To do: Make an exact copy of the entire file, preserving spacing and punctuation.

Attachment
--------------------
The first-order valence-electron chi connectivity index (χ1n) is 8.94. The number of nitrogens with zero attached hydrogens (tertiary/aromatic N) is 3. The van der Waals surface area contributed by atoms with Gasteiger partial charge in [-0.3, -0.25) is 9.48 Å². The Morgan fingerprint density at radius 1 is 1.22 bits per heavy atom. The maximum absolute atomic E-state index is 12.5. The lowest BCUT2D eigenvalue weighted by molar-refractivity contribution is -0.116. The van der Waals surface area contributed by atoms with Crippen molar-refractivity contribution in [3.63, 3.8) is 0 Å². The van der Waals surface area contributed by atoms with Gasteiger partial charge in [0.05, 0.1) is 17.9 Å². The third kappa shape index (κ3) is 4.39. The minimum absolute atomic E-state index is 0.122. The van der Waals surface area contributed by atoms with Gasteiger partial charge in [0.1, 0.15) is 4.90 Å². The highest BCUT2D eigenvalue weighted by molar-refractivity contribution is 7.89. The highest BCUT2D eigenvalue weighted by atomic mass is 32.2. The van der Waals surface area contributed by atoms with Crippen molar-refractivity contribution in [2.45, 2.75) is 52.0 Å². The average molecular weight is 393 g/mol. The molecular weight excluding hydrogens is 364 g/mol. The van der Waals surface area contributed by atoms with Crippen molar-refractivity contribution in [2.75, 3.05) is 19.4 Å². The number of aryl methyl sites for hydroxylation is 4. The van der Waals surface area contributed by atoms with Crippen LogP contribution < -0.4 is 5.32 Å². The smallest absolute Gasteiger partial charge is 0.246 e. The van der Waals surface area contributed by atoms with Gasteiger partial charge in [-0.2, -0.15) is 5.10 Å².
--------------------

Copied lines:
The first-order valence-electron chi connectivity index (χ1n) is 8.94. The number of nitrogens with zero attached hydrogens (tertiary/aromatic N) is 3. The van der Waals surface area contributed by atoms with Gasteiger partial charge in [-0.3, -0.25) is 9.48 Å². The Morgan fingerprint density at radius 1 is 1.22 bits per heavy atom. The maximum absolute atomic E-state index is 12.5. The lowest BCUT2D eigenvalue weighted by molar-refractivity contribution is -0.116. The van der Waals surface area contributed by atoms with Crippen molar-refractivity contribution in [3.63, 3.8) is 0 Å². The van der Waals surface area contributed by atoms with Gasteiger partial charge in [0.05, 0.1) is 17.9 Å². The third kappa shape index (κ3) is 4.39. The minimum absolute atomic E-state index is 0.122. The van der Waals surface area contributed by atoms with Gasteiger partial charge in [0.1, 0.15) is 4.90 Å². The highest BCUT2D eigenvalue weighted by molar-refractivity contribution is 7.89. The highest BCUT2D eigenvalue weighted by atomic mass is 32.2. The van der Waals surface area contributed by atoms with Crippen molar-refractivity contribution in [2.45, 2.75) is 52.0 Å². The average molecular weight is 393 g/mol. The molecular weight excluding hydrogens is 364 g/mol. The van der Waals surface area contributed by atoms with Crippen molar-refractivity contribution in [2.75, 3.05) is 19.4 Å². The number of aryl methyl sites for hydroxylation is 4. The van der Waals surface area contributed by atoms with Crippen LogP contribution < -0.4 is 5.32 Å². The smallest absolute Gasteiger partial charge is 0.246 e. The van der Waals surface area contributed by atoms with Gasteiger partial charge in [-0.2, -0.15) is 5.10 Å².